Lens – Schneider 4×5 M-Componon 80/4

I stumbled upon this „Lupenobjektiv“.

It has a reduced focal distance and is usually used with a macro tubus.

Schneider : Lens for high resolution, up to large format macrophotography; used with Copal 0 shutter and special macro tube for Linhof Technika. Also ideally for 35mm on bellows.

Focal Lenght: 80
Aperture: 4.0
ApertureRange: 1/2/4/8/16/32
Magnification: 1:1…7:1
Opt. Magnification:  
Mount: M29.5×0.5

Another user tells me it covers 8×10, I have still to try this.

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Reflecta MF 5000 / Prime Film 120 pro

There were problems with shear endless initializing sequenzes.

I tried another computer (my laptop) with fresh install of cyberview X5 and short, direct connected USB cable, no such luck.

Trying with holder in, holder out, sometimes got a connection, sometimes not.

The german software site


had older versions than the US site:


I made a firmware update to 1.37 – the scanner works again….


Tilting the front or back plane with a large format camera is a important feature.

The Scheimpflug rules explain the effect.

It states that the film-, sharpness- and lens plane meet themselves at some point.

In a usual small format camera they meet in infinity, therefor the planes are strictly parallel : III

As soon as you tilt, the planes meet and you can play with depth of field:

This is a picture of a view camera with lines drawn through the film plane, the lens plane and also showing the subject plane.  All three planes cross at the Scheimpflug Line.
Merklinger, http://www.trenholm.org/hmmerk/
The Hinge rule
Diagram showing how depth of field works for view cameras.
Photograph of Lisa holding a surveyor's rod that indicated the position of the plane of sharpest focus for a view camera.  Copyright C. Reardon & H. Merklinger 1995.

Front plane tilting needs a larger image circle of the lens and puts the film to the edges of the image circle, out of the optimal sharpness region of the lens.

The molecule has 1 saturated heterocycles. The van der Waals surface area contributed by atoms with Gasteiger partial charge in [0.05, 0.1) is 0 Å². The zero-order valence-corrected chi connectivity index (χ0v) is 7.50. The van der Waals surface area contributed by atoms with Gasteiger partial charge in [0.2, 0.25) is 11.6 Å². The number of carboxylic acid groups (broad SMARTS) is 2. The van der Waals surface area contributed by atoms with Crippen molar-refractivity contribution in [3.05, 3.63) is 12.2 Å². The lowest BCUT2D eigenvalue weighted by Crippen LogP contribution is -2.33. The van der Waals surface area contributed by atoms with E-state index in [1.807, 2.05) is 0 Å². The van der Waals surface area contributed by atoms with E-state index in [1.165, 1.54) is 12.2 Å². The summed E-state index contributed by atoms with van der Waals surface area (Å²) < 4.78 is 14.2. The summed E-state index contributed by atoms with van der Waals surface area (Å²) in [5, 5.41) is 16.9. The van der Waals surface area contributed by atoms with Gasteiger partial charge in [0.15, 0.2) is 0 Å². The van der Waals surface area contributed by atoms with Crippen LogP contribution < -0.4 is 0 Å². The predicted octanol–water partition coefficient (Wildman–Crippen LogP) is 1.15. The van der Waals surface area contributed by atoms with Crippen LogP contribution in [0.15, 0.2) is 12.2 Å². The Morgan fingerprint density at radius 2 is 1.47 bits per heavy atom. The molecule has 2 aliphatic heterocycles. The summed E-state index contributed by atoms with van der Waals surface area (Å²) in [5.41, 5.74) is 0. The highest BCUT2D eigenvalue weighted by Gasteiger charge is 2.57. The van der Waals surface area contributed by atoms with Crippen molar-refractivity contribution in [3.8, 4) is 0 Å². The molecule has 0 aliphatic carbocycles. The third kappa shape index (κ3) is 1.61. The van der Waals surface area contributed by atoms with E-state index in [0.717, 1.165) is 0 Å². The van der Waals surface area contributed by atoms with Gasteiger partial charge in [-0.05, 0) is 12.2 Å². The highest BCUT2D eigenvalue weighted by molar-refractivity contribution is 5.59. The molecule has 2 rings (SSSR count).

Back plane tilting avoids this problems.

Usually the tilt is just a few degrees, much less I expected at first.

Pinhole – sunny sixteen table

This is my quick cheat table if I take my pinhole with me.

pinhole & sunny sixteen

You have to work with small apertures (high f numbers) and long exposure times and the reciprocity law failure (Schwarzschild effect) must also be taken into consideration.

Taking photographs with a pinhole camera is always something of an experiment and requires a bit of playing around. Achieving perfect results is not always the most important aim.

Many pinhole photographers simply use estimated exposure times. Also, many commonly used films have high exposure latitude and therefore are less sensitive to incorrect exposure.

One option is to prepare a simple table for each pinhole camera whereby the time measured by a light meter can be quickly converted to the required time for the given pinhole camera and film stock.

You can use the PinholeDesigner program to help you with the following calculation. f number In order to calculate an exposure time, it is important to know the f number of the pinhole camera.

Using a lightmeter the problem is that the high f numbers on pinhole cameras are not available on light meters.
The  way round this is to set the light meter to a different aperture, usually f 22, and then convert the measured exposure time for the aperture of the  pinhole camera.
This is done by dividing the f number of the pinhole camera by the f number set on the light meter; this number is squared and the result is used to multiply the measured exposure time.

For example, if the measured exposure time for f 22 is 1/60 second, the calculation for our pinhole camera with an f number of 250 is: (250/22)2 = 129. The measured time is increased 129 times, therefore the exposure time for the pinhole camera will be 2 seconds (rounded).